But things do not have to be this way. With the implementation of evidence-based practices, such as the ABCDEF bundle, ICUs around the world can move beyond the archaic care they’re currently providing and do what’s best for themselves and their patients.

Are you looking to learn more about how evidence-based practices can reduce ICU complications, and how you can work to implement them in your ICU? I can walk you through the entire process, so please don’t hesitate to contact me.

Kali Dayton

References:

  1. Shehabi, et al. (2012). Early intensive care sedation predicts long-term mortality in ventilated critically ill patients. American Journal of Respiratory and Critical Care Medicine, 186(8), 724-731. https://doi.org/10.1164/rccm.201203-0522OC

  2. Tanaka, et al. (2014). Early sedation and clinical outcomes of mechanically ventilated patients: a prospective multicenter cohort study. Critical Care (London, England), 18(4), R156. https://doi.org/10.1186/cc13995

  3. Lin, et al. (2008). Risk factors for the development of early-onset delirium and the subsequent clinical outcome in mechanically ventilated patients. Journal of Critical Care, 23(3), 372-379. https://doi.org/10.1016/j.jcrc.2006.09.001

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  5. Cox, J., Roche, S., & Murphy, V. (2018). Pressure Injury Risk Factors in Critical Care Patients: A Descriptive Analysis. Advances in Skin & Wound Care, 31(7), 328-334. https://doi.org/10.1097/01.ASW.0000534699.50162.4e

  6. Minet, C., Potton, L., Bonadona, A., Hamidfar-Roy, R., Somohano, C. A., Lugosi, M., Cartier, J. C., Ferretti, G., Schwebel, C., & Timsit, J. F. (2015). Venous thromboembolism in the ICU: main characteristics, diagnosis and thromboprophylaxis. Critical Care (London, England), 19(1), 287. https://doi.org/10.1186/s13054-015-1003-9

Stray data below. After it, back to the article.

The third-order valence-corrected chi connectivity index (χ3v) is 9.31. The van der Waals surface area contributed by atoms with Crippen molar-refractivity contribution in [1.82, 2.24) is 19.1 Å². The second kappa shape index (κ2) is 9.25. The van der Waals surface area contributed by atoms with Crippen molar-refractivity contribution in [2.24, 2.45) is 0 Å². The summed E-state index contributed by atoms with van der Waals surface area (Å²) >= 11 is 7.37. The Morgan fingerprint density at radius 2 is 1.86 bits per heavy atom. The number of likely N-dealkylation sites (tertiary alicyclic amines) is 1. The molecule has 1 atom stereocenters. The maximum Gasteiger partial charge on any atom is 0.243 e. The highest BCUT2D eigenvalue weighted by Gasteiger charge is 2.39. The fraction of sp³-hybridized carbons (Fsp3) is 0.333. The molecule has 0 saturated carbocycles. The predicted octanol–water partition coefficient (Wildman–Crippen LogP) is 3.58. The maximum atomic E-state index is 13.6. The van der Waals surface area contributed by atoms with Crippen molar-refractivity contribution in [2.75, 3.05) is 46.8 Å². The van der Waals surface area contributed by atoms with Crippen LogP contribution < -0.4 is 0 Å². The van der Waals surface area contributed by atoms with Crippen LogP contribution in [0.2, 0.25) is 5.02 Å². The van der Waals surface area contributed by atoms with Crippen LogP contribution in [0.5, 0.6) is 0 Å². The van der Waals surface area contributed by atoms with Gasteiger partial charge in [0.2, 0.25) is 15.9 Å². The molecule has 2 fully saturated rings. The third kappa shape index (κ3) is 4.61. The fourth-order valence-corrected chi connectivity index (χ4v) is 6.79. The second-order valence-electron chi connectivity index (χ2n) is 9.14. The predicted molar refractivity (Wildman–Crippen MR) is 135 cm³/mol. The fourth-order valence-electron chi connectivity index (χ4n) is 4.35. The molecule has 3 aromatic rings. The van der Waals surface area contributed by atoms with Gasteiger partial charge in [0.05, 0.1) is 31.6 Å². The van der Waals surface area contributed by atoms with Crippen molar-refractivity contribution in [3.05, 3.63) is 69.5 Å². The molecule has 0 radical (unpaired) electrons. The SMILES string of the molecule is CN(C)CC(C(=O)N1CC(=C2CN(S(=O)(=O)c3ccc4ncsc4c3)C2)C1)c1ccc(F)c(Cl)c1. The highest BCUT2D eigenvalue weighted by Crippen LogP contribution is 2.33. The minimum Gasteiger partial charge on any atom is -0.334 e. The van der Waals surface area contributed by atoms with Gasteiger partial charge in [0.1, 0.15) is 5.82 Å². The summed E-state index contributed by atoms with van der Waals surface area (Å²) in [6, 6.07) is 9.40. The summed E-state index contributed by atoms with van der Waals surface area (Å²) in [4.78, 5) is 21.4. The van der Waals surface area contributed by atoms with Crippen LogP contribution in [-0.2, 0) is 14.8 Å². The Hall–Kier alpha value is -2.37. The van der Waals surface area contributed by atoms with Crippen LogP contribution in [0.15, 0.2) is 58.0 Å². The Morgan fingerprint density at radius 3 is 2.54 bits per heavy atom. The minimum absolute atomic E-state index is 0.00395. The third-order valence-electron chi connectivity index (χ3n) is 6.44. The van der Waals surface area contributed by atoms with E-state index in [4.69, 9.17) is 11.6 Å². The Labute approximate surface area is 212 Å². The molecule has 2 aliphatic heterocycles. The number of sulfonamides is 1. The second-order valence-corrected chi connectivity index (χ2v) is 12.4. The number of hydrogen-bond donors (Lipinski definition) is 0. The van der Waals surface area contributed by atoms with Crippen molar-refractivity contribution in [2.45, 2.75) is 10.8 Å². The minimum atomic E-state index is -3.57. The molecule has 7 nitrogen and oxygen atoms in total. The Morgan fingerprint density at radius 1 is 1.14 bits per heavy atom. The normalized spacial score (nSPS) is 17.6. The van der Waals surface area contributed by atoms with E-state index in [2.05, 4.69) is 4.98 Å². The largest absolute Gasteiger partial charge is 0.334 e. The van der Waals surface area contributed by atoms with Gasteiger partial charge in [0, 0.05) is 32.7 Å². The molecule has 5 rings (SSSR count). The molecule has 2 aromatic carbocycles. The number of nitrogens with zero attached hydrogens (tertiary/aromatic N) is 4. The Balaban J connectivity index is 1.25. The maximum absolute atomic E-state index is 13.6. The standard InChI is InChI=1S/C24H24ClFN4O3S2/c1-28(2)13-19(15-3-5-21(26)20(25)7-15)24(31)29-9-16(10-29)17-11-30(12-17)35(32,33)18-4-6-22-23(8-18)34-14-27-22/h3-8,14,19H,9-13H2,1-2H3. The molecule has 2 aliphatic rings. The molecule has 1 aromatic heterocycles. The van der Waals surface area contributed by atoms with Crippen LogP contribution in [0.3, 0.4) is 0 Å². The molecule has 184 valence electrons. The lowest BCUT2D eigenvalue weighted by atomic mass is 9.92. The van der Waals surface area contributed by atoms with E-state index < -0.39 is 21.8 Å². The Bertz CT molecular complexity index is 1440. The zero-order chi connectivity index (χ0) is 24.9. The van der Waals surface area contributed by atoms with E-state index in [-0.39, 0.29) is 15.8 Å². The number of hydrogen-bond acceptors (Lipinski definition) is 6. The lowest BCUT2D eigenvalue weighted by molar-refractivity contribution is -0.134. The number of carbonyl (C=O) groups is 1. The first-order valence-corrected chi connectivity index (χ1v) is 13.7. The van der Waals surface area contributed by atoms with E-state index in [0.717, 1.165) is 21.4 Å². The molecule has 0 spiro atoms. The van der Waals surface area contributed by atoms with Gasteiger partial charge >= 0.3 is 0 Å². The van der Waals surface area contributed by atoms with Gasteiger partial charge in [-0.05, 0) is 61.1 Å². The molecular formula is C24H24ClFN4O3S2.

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  9. Pereira, J. V., Sanjanwala, R. M., Mohammed, M. K., Le, M. L., & Arora, R. C. (2020). Dexmedetomidine versus propofol sedation in reducing delirium among older adults in the ICU: A systematic review and meta-analysis. European Journal of Anaesthesiology, 37(2), 121-131. https://doi.org/10.1097/EJA.0000000000001131

  10. Vanhorebeek, I., Latronico, N., & Van den Berghe, G. (2020). ICU-acquired weakness. Intensive Care Medicine, 46(4), 637-653. https://doi.org/10.1007/s00134-020-05944-4

  11. Shehabi, et al. (2012). Early intensive care sedation predicts long-term mortality in ventilated critically ill patients. American Journal of Respiratory and Critical Care Medicine, 186(8), 724-731. https://doi.org/10.1164/rccm.201203-0522OC

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  20. Rawal, G., Yadav, S., & Kumar, R. (2017). Post-intensive care syndrome: An overview. Journal of Translational Internal Medicine, 5(2), 90-92. https://doi.org/10.1515/jtim-2016-0016

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  22. Cox, J., Roche, S., & Murphy, V. (2018). Pressure Injury Risk Factors in Critical Care Patients: A Descriptive Analysis. Advances in Skin & Wound Care, 31(7), 328-334. https://doi.org/10.1097/01.ASW.0000534699.50162.4e

  23. Nelson, B. J., Weinert, C. R., Bury, C. L., Marinelli, W. A., & Gross, C. R. (2000). Intensive care unit drug use and subsequent quality of life in acute lung injury patients. Critical Care Medicine, 28(11), 3626-3630. https://doi.org/10.1097/00003246-200011000-00013

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Kali is the creator of the “Home From The ICU” podcast, and is a critical care outcomes consultant. She is dedicating her experiences in the “Awake and Walking ICU” and ICUs around the USA to elevate ICU sedation and mobility practices by working to align them with current research.

Kali works with ICU teams internationally to transform patient outcomes through early mobility and management of delirium in the ICU. Learn more about Kali at daytonicuconsulting.com.